I must have heard about virtual reality for many years, even since I was a kid. But during that time, progress was slow, but it seems the time is ripe for virtual reality kits targeting consumers. The cheapest way to get started is with a smartphone adapter such as vrAse or Opendive, but if you want a possibly better experience using the power of your PC or game console you’ll want a more expensive kit such as Oculus Rift, or for developers, Oculus Rift Development Kit 2 that sells for $350. One possible downside of such kit is that it requires USB, HDMI and power cables, so it limits your mobility. ANTVR, a Beijing startup, will soon launch a virtual reality kit of the same name that will be available either with an HDMI cable, either without cable using WHDI (Wireless Home Digital Interface) with less than 1ms lag.
The kit is composed of a virtual reality headset, a video driver box, a remote controller, and lithium battery, and you can use it to play 3D games or watch movies.
The company has highlighted the following key features for their kit:
- Supported by all mainstream gaming platforms
- Compatible with any game or movie (2D or 3D)
- 2 x 9-axis IMU (Inertia Measurement Unit), 1000Hz (headset + controller)
- WHDI wireless transport module, low latency
- The BEST VR headset to date
- 1920×1080 Full HD screen (1.03MP per year)
- 100° Field of View
- Internal rotation + movement tracking
- Transformable remote controller
- Remote controller only – Used as a joystick or gamepad
- Remote controller with a video driver box – Used as a gun
For the HDMI version, you only need an HDMI cable to transmit audio and video signals from your PC, Xbox, Playstation or Android device. Power comes from the Lithium battery, and the control signals and data (e.g. accelerometer, gyroscope and magnetometer data) are transmitted via U2B module, a USB-2.4GHz and Bluetooth dongle. The gun and headset are also connected via a cable. The complete connection diagram is shown below.
Here are a few things, you can do with this kit.
Virtual reality kit can make you dizzy, so the company has implemented “ONE-step control” so that if you take a step in any direction, the game character will continue walking until you take a step back, in order to avoid this issue. Crouching and jumping are also supported. The device also features a glance window that you can open to check what’s going in the real world, and close to get back to “business”, supports for left and right handed players, and provides enough space for prescription glasses,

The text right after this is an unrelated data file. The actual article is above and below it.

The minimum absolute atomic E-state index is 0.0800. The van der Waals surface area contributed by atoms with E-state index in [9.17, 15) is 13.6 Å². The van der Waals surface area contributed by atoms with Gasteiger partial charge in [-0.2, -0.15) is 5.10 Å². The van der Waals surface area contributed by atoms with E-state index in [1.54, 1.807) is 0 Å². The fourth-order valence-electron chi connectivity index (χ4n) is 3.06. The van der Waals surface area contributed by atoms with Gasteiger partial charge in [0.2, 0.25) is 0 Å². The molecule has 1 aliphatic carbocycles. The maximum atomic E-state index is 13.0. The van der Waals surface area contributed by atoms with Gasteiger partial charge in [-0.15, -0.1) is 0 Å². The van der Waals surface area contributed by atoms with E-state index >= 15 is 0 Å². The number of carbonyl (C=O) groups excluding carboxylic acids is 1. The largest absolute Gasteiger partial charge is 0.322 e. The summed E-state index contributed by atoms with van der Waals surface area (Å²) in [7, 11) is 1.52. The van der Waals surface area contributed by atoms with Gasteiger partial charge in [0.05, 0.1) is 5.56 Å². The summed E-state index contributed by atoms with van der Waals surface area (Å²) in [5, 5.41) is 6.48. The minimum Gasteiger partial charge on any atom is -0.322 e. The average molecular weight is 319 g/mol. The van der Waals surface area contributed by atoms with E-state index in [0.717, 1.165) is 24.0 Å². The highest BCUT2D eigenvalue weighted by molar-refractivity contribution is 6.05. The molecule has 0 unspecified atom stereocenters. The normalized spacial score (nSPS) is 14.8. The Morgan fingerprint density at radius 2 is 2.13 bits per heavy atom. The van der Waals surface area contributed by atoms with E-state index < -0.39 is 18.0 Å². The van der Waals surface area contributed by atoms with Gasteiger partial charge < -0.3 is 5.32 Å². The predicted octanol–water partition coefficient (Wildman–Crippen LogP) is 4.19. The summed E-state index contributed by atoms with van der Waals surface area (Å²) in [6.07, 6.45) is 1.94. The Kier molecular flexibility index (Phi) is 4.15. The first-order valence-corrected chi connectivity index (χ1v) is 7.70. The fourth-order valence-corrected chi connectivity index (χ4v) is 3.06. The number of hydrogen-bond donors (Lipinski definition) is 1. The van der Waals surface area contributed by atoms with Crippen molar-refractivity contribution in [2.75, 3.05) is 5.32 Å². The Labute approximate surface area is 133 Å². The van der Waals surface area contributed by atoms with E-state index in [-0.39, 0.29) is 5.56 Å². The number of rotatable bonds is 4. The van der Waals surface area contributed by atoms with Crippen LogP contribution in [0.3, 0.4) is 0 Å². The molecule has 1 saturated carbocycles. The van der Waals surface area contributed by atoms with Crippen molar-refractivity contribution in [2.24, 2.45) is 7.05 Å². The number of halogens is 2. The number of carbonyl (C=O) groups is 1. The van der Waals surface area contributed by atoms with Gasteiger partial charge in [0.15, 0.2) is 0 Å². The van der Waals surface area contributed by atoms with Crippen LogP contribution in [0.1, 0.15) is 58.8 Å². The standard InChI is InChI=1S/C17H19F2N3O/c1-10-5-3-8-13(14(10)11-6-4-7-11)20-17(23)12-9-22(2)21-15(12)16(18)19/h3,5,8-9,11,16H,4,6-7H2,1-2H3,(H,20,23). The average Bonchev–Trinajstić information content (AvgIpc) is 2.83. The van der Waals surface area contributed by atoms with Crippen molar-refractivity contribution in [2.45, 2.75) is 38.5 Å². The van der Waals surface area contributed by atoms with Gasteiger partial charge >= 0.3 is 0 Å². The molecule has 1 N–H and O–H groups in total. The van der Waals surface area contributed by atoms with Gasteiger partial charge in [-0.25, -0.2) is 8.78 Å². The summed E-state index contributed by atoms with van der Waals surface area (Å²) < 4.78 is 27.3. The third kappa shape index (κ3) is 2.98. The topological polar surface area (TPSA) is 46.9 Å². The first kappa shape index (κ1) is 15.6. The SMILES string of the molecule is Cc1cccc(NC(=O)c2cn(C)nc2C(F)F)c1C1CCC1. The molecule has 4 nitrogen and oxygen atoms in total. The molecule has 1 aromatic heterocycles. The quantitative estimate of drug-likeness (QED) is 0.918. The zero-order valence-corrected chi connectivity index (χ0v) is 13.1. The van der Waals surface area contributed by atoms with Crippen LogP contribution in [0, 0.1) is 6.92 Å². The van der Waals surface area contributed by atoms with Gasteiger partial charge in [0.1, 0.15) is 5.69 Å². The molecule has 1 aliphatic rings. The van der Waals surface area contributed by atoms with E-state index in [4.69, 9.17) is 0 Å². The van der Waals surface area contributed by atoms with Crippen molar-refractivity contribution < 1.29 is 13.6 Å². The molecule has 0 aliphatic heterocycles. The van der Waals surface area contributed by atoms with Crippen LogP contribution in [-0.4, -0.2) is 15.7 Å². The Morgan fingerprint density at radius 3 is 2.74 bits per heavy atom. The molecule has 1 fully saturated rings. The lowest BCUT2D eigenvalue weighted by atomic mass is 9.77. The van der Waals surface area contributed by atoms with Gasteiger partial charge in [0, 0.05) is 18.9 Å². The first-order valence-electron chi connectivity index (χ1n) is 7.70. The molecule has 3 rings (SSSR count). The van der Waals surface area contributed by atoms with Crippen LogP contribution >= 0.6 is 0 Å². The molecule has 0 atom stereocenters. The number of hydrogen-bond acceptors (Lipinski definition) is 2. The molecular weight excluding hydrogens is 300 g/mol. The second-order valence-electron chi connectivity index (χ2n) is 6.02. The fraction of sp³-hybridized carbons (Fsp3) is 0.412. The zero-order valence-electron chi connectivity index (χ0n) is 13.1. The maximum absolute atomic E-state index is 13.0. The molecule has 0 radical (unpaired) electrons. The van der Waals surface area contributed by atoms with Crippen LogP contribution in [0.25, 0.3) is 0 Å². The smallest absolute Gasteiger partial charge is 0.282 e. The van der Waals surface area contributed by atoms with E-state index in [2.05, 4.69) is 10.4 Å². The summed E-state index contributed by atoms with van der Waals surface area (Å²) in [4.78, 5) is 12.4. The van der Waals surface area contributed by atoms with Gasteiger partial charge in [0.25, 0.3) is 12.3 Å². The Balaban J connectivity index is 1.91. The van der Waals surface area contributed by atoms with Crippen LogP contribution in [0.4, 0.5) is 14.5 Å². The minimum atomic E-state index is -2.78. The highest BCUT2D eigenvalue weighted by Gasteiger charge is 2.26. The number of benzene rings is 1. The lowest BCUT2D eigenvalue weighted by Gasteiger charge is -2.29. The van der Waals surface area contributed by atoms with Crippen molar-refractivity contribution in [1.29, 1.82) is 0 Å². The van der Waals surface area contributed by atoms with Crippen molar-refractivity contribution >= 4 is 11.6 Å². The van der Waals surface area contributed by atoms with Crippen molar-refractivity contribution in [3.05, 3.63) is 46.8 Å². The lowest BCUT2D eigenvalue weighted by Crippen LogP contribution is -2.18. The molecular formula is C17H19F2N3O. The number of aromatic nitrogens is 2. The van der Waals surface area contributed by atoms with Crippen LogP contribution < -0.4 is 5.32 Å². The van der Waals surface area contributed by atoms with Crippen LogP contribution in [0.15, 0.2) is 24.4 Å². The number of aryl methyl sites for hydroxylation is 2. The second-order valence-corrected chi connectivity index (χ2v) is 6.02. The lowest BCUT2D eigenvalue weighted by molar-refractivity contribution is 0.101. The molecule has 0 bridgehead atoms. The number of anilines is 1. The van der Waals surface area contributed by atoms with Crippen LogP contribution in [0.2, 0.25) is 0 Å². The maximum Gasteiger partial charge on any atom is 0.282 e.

ANTVR plans to provide an SDK for software development so that more games and applications become available with the platform. U2B module is said to be open source to adapt the control commands, and use it for other applications such as gaming systems, UAV, and robots.
ANTVR virtual reality kit will be available on Kickstarter starting may 14, where you’ll be able to pledge for the standard version for $300, and the WHDI version for $500 both including international shipping. The products will be manufactured if the company meets its funding target ($100,000) by the end of the 40-day campaign. More information should eventually be available on ANTVR webite.
Jean-Luc started CNX Software in 2010 as a part-time endeavor, before quitting his job as a software engineering manager, and starting to write daily news, and reviews full time later in 2011.
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